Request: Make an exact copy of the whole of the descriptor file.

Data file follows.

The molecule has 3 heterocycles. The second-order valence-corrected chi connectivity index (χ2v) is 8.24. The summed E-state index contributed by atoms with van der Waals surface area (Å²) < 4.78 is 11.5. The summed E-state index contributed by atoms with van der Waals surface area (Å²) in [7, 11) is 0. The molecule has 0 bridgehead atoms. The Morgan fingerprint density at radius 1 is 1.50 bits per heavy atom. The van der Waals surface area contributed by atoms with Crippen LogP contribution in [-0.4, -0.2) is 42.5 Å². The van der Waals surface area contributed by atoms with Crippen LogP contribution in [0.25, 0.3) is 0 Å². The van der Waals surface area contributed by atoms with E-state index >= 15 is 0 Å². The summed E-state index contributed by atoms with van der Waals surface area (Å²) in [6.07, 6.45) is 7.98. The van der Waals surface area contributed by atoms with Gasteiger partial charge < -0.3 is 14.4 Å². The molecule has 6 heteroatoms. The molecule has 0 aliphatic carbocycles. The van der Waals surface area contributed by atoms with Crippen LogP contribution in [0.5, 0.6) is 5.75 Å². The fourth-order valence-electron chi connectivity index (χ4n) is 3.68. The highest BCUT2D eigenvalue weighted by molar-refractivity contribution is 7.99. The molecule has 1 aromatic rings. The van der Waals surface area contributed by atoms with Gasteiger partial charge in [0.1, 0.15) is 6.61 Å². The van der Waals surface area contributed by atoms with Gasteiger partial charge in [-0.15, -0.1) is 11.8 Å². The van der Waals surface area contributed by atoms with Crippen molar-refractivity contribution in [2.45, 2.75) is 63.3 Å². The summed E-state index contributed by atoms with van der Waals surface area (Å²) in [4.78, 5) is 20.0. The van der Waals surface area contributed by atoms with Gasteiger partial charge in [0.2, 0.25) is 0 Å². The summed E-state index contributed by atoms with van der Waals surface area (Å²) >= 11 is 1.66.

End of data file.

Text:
The molecule has 3 heterocycles. The second-order valence-corrected chi connectivity index (χ2v) is 8.24. The summed E-state index contributed by atoms with van der Waals surface area (Å²) < 4.78 is 11.5. The summed E-state index contributed by atoms with van der Waals surface area (Å²) in [7, 11) is 0. The molecule has 0 bridgehead atoms. The Morgan fingerprint density at radius 1 is 1.50 bits per heavy atom. The van der Waals surface area contributed by atoms with Crippen LogP contribution in [-0.4, -0.2) is 42.5 Å². The van der Waals surface area contributed by atoms with Crippen LogP contribution in [0.25, 0.3) is 0 Å². The van der Waals surface area contributed by atoms with E-state index >= 15 is 0 Å². The summed E-state index contributed by atoms with van der Waals surface area (Å²) in [6.07, 6.45) is 7.98. The van der Waals surface area contributed by atoms with Gasteiger partial charge < -0.3 is 14.4 Å². The molecule has 6 heteroatoms. The molecule has 0 aliphatic carbocycles. The van der Waals surface area contributed by atoms with Crippen LogP contribution in [0.5, 0.6) is 5.75 Å². The fourth-order valence-electron chi connectivity index (χ4n) is 3.68. The highest BCUT2D eigenvalue weighted by molar-refractivity contribution is 7.99. The molecule has 1 aromatic rings. The van der Waals surface area contributed by atoms with Gasteiger partial charge in [0.1, 0.15) is 6.61 Å². The van der Waals surface area contributed by atoms with Gasteiger partial charge in [-0.15, -0.1) is 11.8 Å². The van der Waals surface area contributed by atoms with Crippen molar-refractivity contribution in [2.45, 2.75) is 63.3 Å². The summed E-state index contributed by atoms with van der Waals surface area (Å²) in [4.78, 5) is 20.0. The van der Waals surface area contributed by atoms with Gasteiger partial charge in [0.2, 0.25) is 0 Å². The summed E-state index contributed by atoms with van der Waals surface area (Å²) >= 11 is 1.66.